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Last modified: March 02, 2004
South Western Cumbria
Whitehaven is now the main port, but in the past the natural harbour at Ravenglass was of prime importance to the Romans who transported supplies to the north England interior via Eskdale. They built a garrison fortress at the head of the valley on Hardknott Pass to protect the shipments, latterly ore mining kept the port busy into the twentieth century.
From Gosforth our Journey turns east through Nether Wasdale to Wast Water, where the scree slopes from the fell tops fall nearly 2,000 feet into the lake. The road by the lake is a dead end stopping at Wasdale Head, overlooked by Napes Needle on the face of Great Gable popular with rock climbers and Scafell Pike, Britain's highest peak.
Returning to Nether Wasdale we pass Wasdale Hall, taking the road south to Eskdale Green turning up Eskdale to Boot & Dalegarth which is the terminus of the Ravenglass Railway.
Once over Hardknott at Cockley Beck in the plateau before rising over Wrynose Pass we turn south to Birks Bridge and Dunnerdale Forest an ideal location for picnics and walks to view points on Harter Fell and Castle How.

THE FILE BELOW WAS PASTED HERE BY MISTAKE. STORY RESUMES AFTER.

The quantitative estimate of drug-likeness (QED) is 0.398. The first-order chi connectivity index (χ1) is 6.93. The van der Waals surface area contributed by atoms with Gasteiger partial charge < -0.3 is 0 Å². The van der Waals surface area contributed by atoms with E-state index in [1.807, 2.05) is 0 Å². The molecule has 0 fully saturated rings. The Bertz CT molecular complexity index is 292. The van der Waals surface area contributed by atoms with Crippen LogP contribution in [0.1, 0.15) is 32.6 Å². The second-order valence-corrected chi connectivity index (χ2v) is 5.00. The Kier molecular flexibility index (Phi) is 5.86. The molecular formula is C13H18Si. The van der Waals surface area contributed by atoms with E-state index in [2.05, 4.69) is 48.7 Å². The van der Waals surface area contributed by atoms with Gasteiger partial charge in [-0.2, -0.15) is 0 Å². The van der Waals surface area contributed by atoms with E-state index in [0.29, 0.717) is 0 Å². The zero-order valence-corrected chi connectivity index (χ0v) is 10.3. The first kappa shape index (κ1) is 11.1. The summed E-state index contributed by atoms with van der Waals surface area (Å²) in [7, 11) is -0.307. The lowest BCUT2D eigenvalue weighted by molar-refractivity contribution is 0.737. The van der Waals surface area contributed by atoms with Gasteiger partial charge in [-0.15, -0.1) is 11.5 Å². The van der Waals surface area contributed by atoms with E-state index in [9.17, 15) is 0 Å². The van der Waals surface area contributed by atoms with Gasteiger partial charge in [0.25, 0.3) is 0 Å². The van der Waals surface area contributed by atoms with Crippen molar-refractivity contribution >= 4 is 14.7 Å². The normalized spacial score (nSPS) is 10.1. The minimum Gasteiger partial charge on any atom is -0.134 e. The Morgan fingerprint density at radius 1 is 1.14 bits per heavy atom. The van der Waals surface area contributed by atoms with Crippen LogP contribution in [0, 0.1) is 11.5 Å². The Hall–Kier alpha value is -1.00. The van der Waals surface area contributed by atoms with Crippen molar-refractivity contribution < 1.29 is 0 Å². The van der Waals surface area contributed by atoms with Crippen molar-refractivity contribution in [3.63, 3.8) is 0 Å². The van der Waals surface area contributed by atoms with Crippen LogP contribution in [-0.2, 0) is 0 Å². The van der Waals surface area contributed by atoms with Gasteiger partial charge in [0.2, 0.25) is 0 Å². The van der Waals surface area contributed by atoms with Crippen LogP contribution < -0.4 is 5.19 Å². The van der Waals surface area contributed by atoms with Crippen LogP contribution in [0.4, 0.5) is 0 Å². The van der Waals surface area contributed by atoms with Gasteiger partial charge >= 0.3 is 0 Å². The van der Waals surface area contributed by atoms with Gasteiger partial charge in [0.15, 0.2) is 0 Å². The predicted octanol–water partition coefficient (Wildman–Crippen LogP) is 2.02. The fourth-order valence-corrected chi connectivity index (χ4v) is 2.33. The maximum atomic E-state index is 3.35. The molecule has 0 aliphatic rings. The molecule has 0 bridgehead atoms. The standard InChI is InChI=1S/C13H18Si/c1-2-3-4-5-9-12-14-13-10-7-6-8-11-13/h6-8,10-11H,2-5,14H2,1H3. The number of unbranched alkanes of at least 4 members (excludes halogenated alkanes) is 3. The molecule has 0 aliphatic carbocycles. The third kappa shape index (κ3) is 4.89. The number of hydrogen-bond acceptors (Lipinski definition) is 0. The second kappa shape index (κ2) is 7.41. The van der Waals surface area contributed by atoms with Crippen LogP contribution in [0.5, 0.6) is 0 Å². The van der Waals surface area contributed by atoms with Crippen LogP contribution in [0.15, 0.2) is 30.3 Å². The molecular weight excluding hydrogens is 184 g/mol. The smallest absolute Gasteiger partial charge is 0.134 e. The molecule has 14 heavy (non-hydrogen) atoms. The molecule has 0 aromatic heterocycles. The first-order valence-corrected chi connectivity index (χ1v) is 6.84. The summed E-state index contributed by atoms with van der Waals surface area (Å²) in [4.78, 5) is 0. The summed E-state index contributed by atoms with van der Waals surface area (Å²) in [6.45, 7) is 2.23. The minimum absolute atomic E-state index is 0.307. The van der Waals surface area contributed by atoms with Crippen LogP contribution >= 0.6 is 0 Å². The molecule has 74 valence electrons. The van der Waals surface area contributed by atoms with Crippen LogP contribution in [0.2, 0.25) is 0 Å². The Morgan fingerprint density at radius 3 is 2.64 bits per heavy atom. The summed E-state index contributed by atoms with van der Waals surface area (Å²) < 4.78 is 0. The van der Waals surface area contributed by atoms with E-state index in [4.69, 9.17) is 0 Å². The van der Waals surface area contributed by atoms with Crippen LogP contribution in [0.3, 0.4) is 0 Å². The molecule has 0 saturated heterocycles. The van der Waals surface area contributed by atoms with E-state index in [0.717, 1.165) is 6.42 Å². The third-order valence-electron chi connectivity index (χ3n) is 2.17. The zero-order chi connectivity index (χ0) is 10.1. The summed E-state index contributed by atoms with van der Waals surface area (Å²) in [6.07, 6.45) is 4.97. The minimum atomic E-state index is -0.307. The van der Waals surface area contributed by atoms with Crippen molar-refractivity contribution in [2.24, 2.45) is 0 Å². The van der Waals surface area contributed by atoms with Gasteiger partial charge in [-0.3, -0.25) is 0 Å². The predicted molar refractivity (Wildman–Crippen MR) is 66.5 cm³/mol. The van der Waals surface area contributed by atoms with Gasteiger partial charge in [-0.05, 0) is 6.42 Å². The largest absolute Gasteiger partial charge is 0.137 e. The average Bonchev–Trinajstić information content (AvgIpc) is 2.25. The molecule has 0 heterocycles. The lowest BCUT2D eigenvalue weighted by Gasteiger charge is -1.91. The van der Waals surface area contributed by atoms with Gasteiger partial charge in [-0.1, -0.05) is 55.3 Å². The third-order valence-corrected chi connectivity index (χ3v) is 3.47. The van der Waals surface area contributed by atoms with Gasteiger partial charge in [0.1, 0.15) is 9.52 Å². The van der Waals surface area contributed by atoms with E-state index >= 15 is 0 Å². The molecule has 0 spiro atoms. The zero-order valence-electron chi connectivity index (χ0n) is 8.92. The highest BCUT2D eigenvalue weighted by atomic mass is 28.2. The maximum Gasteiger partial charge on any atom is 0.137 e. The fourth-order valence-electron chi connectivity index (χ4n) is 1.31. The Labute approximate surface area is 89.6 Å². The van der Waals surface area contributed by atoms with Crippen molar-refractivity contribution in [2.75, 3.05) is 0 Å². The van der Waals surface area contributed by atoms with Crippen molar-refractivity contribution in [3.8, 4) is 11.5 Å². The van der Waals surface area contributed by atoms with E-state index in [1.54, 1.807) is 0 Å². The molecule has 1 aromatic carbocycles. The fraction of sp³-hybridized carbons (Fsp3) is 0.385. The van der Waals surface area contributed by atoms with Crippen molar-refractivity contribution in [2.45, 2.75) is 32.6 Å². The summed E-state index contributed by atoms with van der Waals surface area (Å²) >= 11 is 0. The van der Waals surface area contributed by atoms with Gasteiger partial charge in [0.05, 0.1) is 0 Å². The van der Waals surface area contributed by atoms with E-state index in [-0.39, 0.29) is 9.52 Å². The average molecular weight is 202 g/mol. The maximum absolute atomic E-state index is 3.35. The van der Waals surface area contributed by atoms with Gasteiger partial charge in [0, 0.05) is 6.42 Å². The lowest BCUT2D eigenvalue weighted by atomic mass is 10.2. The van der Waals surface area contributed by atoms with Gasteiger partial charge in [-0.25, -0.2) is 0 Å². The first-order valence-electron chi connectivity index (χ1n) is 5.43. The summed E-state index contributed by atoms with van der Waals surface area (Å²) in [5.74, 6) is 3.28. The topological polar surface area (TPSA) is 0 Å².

Our journey continues down Dunnerdale through Seathwaite to Ulpha where we turn north over the fells dropping back into Eskdale, before we cross the river to Eskdale Green turn left and follow the river to Muncaster.
The Castle has a few tales to tell, having remained in the Pennington family for over 500 years due to Henry VI. He gave the then Sir John Pennington a glass bowl for aiding him after being defeated at the Battle of Towton in 1461, prophesying good fortune for the family as long as it remained unbroken.
A few miles further completes our journey back on the coast at Ravenglass a visit to Walls Castle and the Roman Bath Houses would end our day peacefully were they still in operation. Alias Glanoventa Fort fort fell into disrepair long before contraband being smuggled in from Ireland via the Isle of Mann became the main trade of the area in the 1,700's
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